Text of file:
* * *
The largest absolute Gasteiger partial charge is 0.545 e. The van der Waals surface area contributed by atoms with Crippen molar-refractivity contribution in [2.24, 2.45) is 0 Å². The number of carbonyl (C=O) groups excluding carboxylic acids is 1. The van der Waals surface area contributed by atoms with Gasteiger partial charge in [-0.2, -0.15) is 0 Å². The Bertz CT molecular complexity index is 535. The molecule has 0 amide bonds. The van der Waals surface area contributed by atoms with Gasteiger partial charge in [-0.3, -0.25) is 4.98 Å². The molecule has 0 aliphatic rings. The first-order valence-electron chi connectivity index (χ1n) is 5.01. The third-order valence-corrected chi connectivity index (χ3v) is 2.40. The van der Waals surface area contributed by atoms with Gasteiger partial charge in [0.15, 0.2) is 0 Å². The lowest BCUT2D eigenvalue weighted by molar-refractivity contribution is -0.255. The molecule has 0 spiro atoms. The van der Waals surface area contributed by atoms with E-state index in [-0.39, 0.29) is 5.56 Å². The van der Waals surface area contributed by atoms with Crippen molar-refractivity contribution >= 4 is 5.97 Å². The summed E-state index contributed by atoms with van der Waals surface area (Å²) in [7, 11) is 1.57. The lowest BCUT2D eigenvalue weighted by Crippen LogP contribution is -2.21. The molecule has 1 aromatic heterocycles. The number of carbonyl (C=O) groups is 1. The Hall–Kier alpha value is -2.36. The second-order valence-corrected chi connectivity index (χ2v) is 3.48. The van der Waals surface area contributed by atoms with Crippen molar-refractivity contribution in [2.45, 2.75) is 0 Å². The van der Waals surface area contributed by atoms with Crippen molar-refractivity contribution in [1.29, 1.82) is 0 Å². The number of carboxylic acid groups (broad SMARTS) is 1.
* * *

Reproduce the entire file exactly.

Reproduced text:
The largest absolute Gasteiger partial charge is 0.545 e. The van der Waals surface area contributed by atoms with Crippen molar-refractivity contribution in [2.24, 2.45) is 0 Å². The number of carbonyl (C=O) groups excluding carboxylic acids is 1. The van der Waals surface area contributed by atoms with Gasteiger partial charge in [-0.2, -0.15) is 0 Å². The Bertz CT molecular complexity index is 535. The molecule has 0 amide bonds. The van der Waals surface area contributed by atoms with Gasteiger partial charge in [-0.3, -0.25) is 4.98 Å². The molecule has 0 aliphatic rings. The first-order valence-electron chi connectivity index (χ1n) is 5.01. The third-order valence-corrected chi connectivity index (χ3v) is 2.40. The van der Waals surface area contributed by atoms with Gasteiger partial charge in [0.15, 0.2) is 0 Å². The lowest BCUT2D eigenvalue weighted by molar-refractivity contribution is -0.255. The molecule has 0 spiro atoms. The van der Waals surface area contributed by atoms with E-state index in [-0.39, 0.29) is 5.56 Å². The van der Waals surface area contributed by atoms with Crippen molar-refractivity contribution >= 4 is 5.97 Å². The summed E-state index contributed by atoms with van der Waals surface area (Å²) in [7, 11) is 1.57. The lowest BCUT2D eigenvalue weighted by Crippen LogP contribution is -2.21. The molecule has 1 aromatic heterocycles. The number of carbonyl (C=O) groups is 1. The Hall–Kier alpha value is -2.36. The second-order valence-corrected chi connectivity index (χ2v) is 3.48. The van der Waals surface area contributed by atoms with Crippen molar-refractivity contribution in [2.45, 2.75) is 0 Å². The van der Waals surface area contributed by atoms with Crippen molar-refractivity contribution in [1.29, 1.82) is 0 Å². The number of carboxylic acid groups (broad SMARTS) is 1.